Startups

The Startups Attempting To Dismantle Craigslist

Despite Craiglist’s unappealing design, its team has built a profitable company that has almost displaced traditional classifieds. Craigslist is the default website of choice to find an apartment, purchase used cars, and even find jobs.

But no company is perfect, and Craigslist’s weaknesses come in the form of scams, misuse, privacy, and that lurking feeling of anxiety you always get right before meeting the person behind the anonymous email address.

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Nowadays, startups, backed by deep-pocketed venture capital firms, are looking to take on the stubborn flip phone of the classifieds industry piece by piece.

Carving Out A Well-Funded Niche

Playing off of the idea that rising, mobile-powered millennials and Generation Z consumers are looking for simplicity, security, and smartphone accessibility, various startups have emerged in the classifieds and second-hand goods space with design teams and engineers in tow. But instead of building a new form of Craigslist entirely, many have focused on carving out a piece of Craigslist’s comprehensive marketplace.

Some of those startups include Glassdoor and Monster (acquired by RandStad for $429 million) which are popular apps for job searches; TaskRabbit and Handy for services; and Apartment List, Zillow, and Radpad for the housing industry.

To examine how these companies are approaching the market, we took a look at the strategies of two major players: Poshmark and Letgo.

Poshmark Brings Consignment Fashion To Your Phone

Poshmark is hoping that VC support and social media expertise will bring it success in the online fashion consignment industry. And it’s using an exclusively mobile approach.

Unlike Craigslist’s more detached approach, Poshmark is more hands-on in its P2P transactions. Through its mobile app, sellers take pictures of their clothing, shoes, and accessories and add them to their profile with brand names, size, and original price, allowing buyers to make more refined searches. And instead of posting individual listings repeatedly, sellers can promote their “closet” within their network and through mobile Poshmark events with no expiration on listings.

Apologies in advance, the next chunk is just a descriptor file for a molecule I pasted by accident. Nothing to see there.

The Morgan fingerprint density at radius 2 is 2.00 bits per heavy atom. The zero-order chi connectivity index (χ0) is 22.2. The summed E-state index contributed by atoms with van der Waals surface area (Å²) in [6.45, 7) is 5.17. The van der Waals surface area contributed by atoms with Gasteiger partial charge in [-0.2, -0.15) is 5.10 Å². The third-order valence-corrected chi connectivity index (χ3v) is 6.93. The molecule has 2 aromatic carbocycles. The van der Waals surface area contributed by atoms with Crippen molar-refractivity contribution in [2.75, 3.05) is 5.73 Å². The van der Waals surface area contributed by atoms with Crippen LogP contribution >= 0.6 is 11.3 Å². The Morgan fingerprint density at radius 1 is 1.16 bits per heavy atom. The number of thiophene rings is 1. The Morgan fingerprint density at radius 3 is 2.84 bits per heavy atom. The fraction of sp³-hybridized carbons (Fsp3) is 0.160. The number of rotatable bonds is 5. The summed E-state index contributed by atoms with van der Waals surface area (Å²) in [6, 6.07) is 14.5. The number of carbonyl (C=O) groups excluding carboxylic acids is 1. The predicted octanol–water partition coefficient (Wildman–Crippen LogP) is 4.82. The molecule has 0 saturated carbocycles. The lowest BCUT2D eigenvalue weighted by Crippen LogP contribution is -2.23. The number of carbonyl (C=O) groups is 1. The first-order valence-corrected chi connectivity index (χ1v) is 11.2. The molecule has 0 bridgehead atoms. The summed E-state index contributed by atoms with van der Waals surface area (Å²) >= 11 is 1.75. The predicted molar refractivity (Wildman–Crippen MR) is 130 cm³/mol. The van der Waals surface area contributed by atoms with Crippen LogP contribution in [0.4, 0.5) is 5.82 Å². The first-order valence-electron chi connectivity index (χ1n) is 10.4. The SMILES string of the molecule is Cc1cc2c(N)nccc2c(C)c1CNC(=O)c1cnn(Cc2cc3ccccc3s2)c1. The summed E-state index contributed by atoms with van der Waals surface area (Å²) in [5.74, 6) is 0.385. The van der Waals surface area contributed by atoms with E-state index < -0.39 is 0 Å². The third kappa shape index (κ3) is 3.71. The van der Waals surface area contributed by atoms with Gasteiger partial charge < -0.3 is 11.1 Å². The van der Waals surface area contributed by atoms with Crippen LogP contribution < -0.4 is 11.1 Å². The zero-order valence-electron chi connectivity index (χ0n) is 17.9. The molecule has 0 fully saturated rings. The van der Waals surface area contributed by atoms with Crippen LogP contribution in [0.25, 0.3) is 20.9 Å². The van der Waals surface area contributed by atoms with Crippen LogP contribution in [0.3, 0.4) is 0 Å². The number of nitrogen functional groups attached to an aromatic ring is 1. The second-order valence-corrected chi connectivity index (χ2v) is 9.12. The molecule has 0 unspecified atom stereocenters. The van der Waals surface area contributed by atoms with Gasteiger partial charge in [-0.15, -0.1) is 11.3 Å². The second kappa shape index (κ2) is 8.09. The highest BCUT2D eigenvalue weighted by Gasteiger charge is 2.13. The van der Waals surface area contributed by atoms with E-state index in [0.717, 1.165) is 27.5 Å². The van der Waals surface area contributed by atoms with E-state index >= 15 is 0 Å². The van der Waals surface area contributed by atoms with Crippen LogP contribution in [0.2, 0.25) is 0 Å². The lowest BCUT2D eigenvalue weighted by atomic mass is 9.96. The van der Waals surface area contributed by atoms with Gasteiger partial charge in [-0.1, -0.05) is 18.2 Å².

And where Craigslist leaves the transaction up to individuals through email, making it sometimes difficult to keep track through text and in an inbox, the platform facilitates the bargaining, purchasing, and shipping process between users. Poshmark has also aimed to ensure the quality of luxury items with authentication service. It also allows buyers to return damaged and misrepresented items.

“By focusing on fashion, Poshmark has empowered men and women across the country to become the next generation of retailers, leveraging social selling to build a community centered around style and sharing,” Poshmark spokesperson Sera Michael told Crunchbase News in an email.

Since its founding in 2011, the company has raised more than $150 million from investors including Menlo Ventures, the Mayfield Fund, Temasek, and GGV Capital.

“Poshmark’s community of over four million Seller Stylists not only sell their style, but also curate items for their shoppers, sharing over 14 million items each day and uploading $100 million worth of inventory to the platform every week,” Michael wrote. She also added that the average Poshmark user spends about 25 minutes per day in the app, opening it 7-9 times a day.

And its returns indicate that it is proving investors right. According to TechCrunch, the company, which takes a 20 percent commission on all of its sales (it takes $2.95 for transactions under $15), reported being cash flow positive and on track to reach $100 million in revenue in 2017.

Letgo Brings Design And Automation To Thrifting

Another startup that has remained more niche than Craigslist, but that has broadened its post categories beyond fashion, is Letgo. The company has aimed to become the go-to app for peer-to-peer, second-hand goods.

Founded in 2015, the company has designed a distinctly mobile-first platform to help users upload and post pictures of their unwanted items ranging in category from clothing to electronics to furniture. Through its Amazon and Airbnb-like rating system, the company has also attempted to address one of Craigslist’s pain points through social accountability. The platform relies on artificial intelligence to automate the posting process.